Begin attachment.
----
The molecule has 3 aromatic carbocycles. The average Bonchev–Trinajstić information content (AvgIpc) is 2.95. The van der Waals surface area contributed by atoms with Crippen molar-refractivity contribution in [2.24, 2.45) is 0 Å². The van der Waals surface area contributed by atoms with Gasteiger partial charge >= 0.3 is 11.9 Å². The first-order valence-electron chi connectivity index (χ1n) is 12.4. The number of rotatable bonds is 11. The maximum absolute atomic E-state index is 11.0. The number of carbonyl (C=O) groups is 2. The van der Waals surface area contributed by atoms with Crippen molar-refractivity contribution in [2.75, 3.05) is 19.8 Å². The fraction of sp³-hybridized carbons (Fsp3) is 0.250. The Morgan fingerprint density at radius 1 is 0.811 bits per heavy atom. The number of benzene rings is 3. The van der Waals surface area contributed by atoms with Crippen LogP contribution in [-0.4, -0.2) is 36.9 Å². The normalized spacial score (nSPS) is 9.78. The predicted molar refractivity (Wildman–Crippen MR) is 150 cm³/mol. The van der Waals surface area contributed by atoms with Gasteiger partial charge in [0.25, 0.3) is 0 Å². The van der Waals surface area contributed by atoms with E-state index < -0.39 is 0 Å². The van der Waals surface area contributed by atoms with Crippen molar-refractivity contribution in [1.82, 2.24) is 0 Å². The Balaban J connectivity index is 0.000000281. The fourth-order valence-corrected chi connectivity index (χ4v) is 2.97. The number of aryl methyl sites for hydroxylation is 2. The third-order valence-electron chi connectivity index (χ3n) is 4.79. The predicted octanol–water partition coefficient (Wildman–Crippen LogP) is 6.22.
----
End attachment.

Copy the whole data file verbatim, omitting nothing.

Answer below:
The molecule has 3 aromatic carbocycles. The average Bonchev–Trinajstić information content (AvgIpc) is 2.95. The van der Waals surface area contributed by atoms with Crippen molar-refractivity contribution in [2.24, 2.45) is 0 Å². The van der Waals surface area contributed by atoms with Gasteiger partial charge >= 0.3 is 11.9 Å². The first-order valence-electron chi connectivity index (χ1n) is 12.4. The number of rotatable bonds is 11. The maximum absolute atomic E-state index is 11.0. The number of carbonyl (C=O) groups is 2. The van der Waals surface area contributed by atoms with Crippen molar-refractivity contribution in [2.75, 3.05) is 19.8 Å². The fraction of sp³-hybridized carbons (Fsp3) is 0.250. The Morgan fingerprint density at radius 1 is 0.811 bits per heavy atom. The number of benzene rings is 3. The van der Waals surface area contributed by atoms with Crippen LogP contribution in [-0.4, -0.2) is 36.9 Å². The normalized spacial score (nSPS) is 9.78. The predicted molar refractivity (Wildman–Crippen MR) is 150 cm³/mol. The van der Waals surface area contributed by atoms with Gasteiger partial charge in [0.25, 0.3) is 0 Å². The van der Waals surface area contributed by atoms with E-state index < -0.39 is 0 Å². The van der Waals surface area contributed by atoms with Crippen molar-refractivity contribution in [1.82, 2.24) is 0 Å². The Balaban J connectivity index is 0.000000281. The fourth-order valence-corrected chi connectivity index (χ4v) is 2.97. The number of aryl methyl sites for hydroxylation is 2. The third-order valence-electron chi connectivity index (χ3n) is 4.79. The predicted octanol–water partition coefficient (Wildman–Crippen LogP) is 6.22.